Air Force

March 29, 2013

Steps for ‘Mustang’ no easy ride

In the military, Mustang is a term used for someone who is commissioned after being enlisted. It’s not a walk in the park for enlisted Airmen to earn a commission. In fact, there are various steps needed to be taken prior to applying to a commissioning program.

One of the first steps is to attend a commissioning briefing.

“At Luke we hold a commissioning briefing once a month,” said Jennifer Reyes, 56th Force Support Squadron intern counselor. “There we address all the basic aspects of what it takes to become an officer as well as the different programs available.”

It is also recommended to review Air Force Instruction 36-2013 for detailed information about eligibility requirements depending on the program and what waivers may be required. Furthermore, the Air Force officer qualifying test must be taken in order to gauge one’s skills.

“The AFOQT measures one’s knowledge and abilities in five areas,” Reyes said. “The areas are pilot, navigator-technical, academic aptitude, verbal and quantitative. Applicants should study prior to taking the test, since it can only be taken twice in an Air Force career.”

An applicant should also notify the chain of command of his pursuit to become an officer in addition to doing the research and taking the test.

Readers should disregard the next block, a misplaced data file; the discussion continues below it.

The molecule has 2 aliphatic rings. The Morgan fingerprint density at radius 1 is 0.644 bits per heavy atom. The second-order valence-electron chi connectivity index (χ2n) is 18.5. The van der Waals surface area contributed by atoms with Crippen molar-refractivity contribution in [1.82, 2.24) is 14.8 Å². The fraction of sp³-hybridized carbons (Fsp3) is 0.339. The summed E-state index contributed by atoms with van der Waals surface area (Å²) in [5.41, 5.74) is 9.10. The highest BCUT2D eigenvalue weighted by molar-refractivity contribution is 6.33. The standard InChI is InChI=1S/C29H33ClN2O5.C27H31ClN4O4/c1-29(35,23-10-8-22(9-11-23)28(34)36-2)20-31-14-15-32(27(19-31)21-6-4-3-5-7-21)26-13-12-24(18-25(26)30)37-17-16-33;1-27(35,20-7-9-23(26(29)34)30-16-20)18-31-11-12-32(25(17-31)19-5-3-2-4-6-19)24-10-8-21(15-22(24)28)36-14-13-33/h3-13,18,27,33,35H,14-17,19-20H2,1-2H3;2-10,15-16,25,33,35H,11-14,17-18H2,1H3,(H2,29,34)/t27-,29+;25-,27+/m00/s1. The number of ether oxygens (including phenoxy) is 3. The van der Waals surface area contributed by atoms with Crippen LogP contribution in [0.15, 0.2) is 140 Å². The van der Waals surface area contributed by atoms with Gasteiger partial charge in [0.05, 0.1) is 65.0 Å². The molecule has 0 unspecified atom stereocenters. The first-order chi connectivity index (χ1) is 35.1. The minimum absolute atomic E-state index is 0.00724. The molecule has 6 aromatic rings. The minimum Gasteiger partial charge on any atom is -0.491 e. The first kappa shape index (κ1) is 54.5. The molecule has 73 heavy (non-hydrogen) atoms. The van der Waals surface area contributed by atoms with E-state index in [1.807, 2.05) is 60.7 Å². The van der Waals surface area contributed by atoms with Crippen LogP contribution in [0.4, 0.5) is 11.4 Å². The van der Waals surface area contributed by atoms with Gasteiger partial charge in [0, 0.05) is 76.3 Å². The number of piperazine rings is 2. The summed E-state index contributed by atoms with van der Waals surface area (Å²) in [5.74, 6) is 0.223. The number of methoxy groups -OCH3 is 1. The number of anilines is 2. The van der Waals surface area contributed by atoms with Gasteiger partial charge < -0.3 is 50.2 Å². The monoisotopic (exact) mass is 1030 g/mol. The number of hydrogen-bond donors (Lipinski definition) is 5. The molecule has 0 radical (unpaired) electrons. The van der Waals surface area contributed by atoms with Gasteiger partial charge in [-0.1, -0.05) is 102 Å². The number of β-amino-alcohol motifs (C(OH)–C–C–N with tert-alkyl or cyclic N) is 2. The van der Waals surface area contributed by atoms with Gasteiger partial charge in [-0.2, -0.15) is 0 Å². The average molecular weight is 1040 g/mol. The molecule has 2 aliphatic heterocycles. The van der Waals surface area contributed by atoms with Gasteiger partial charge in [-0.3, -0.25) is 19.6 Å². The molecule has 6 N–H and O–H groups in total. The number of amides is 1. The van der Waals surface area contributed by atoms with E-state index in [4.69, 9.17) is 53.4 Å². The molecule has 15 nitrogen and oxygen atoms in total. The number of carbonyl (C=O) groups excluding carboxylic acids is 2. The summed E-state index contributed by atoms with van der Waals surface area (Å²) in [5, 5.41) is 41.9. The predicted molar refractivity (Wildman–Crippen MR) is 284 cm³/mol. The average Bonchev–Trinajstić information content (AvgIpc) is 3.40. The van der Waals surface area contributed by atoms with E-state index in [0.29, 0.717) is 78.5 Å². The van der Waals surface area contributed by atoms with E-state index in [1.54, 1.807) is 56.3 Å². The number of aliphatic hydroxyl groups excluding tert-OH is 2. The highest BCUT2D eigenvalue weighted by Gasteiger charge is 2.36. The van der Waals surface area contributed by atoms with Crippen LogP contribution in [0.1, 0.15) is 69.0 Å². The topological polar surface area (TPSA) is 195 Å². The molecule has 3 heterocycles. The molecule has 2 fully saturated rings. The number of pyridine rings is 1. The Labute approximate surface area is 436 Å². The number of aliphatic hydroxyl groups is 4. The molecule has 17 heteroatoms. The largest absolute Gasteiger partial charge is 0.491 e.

“It’s essential to tell your chain of command because they can assist you with getting volunteer opportunities, put you in for packages and connect you with a young lieutenant to act as a mentor,” said Sandy Cooper, 56th FSS guidance counselor.

More than just having the desire to become an officer, one must possess the desire and ability to excel in all endeavors.

Some things to consider are enlisted progress reports, awards such as senior airman below-the-zone, airman of the quarter and volunteer experience, Cooper said.

“The board also looks for leaders,” she said. “So it would look great on a package if a person led a volunteer opportunity or planned some type of event benefiting a local community. Additionally, taking a lead position in programs such as Airmen Against Drunk Driving shows an officer in the making.”

One Luke Airman explained why he chose to transition from enlisted to officer.

“Two things prompted me to pursue commissioning: my ambition and the feedback of others,” said Chaplain (Capt.) Kevin Rash, 944th Fighter Wing chaplain. “I wanted the opportunity to serve at a higher level. I reverse engineered a commission and got to work.

“Secondly, I listened to the leaders in my life who encouraged me to pursue commissioning,” he said. “Several individuals independently told me I should become an officer and a few specifically encouraged me to be a chaplain.”

Educational achievements are also vital to an effective package.

“Having a college major that is competitive can be imperative,” Cooper said. “It’s best to choose a degree that the Air Force needs such as engineering, finance, foreign area studies and languages.”

Although it may seem like a daunting task, Cooper is here to help.

“Once Airmen have attended the briefing, I am here to assist and provide guidance along the way,” she said. “I recommend Airmen meet with me once a month to ensure they’re heading in the right direction.”

Rash advises Airmen to have a plan and work toward their goal.

For more information, call the education center at (623) 856-7722.




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